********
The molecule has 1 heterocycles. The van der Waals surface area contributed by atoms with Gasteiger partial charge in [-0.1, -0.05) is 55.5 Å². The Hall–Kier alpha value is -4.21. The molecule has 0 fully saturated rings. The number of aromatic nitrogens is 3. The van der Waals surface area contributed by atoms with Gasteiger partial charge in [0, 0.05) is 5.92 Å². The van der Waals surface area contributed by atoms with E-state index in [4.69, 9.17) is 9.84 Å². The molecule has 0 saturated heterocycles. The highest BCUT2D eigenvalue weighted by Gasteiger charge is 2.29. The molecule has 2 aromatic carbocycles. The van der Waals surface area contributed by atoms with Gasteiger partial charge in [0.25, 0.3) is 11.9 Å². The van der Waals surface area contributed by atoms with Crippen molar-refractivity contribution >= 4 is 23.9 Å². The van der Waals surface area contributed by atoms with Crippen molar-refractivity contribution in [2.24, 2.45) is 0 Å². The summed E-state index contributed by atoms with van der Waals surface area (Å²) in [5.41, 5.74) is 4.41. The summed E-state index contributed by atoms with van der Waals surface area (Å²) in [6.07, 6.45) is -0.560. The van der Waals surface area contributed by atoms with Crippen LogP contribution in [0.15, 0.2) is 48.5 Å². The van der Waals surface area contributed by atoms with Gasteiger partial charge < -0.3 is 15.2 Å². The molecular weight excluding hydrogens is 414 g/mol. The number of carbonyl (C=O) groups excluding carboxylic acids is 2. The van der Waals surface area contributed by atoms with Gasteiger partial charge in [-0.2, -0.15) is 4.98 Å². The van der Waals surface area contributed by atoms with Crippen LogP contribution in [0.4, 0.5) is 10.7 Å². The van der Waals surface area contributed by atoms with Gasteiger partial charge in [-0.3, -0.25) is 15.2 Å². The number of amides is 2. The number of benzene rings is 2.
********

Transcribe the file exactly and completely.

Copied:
The molecule has 1 heterocycles. The van der Waals surface area contributed by atoms with Gasteiger partial charge in [-0.1, -0.05) is 55.5 Å². The Hall–Kier alpha value is -4.21. The molecule has 0 fully saturated rings. The number of aromatic nitrogens is 3. The van der Waals surface area contributed by atoms with Gasteiger partial charge in [0, 0.05) is 5.92 Å². The van der Waals surface area contributed by atoms with E-state index in [4.69, 9.17) is 9.84 Å². The molecule has 0 saturated heterocycles. The highest BCUT2D eigenvalue weighted by Gasteiger charge is 2.29. The molecule has 2 aromatic carbocycles. The van der Waals surface area contributed by atoms with Gasteiger partial charge in [0.25, 0.3) is 11.9 Å². The van der Waals surface area contributed by atoms with Crippen molar-refractivity contribution >= 4 is 23.9 Å². The van der Waals surface area contributed by atoms with Crippen molar-refractivity contribution in [2.24, 2.45) is 0 Å². The summed E-state index contributed by atoms with van der Waals surface area (Å²) in [5.41, 5.74) is 4.41. The summed E-state index contributed by atoms with van der Waals surface area (Å²) in [6.07, 6.45) is -0.560. The van der Waals surface area contributed by atoms with Crippen LogP contribution in [0.15, 0.2) is 48.5 Å². The van der Waals surface area contributed by atoms with Gasteiger partial charge < -0.3 is 15.2 Å². The molecular weight excluding hydrogens is 414 g/mol. The number of carbonyl (C=O) groups excluding carboxylic acids is 2. The van der Waals surface area contributed by atoms with Gasteiger partial charge in [-0.2, -0.15) is 4.98 Å². The van der Waals surface area contributed by atoms with Crippen LogP contribution in [0.4, 0.5) is 10.7 Å². The van der Waals surface area contributed by atoms with Gasteiger partial charge in [-0.3, -0.25) is 15.2 Å². The number of amides is 2. The number of benzene rings is 2.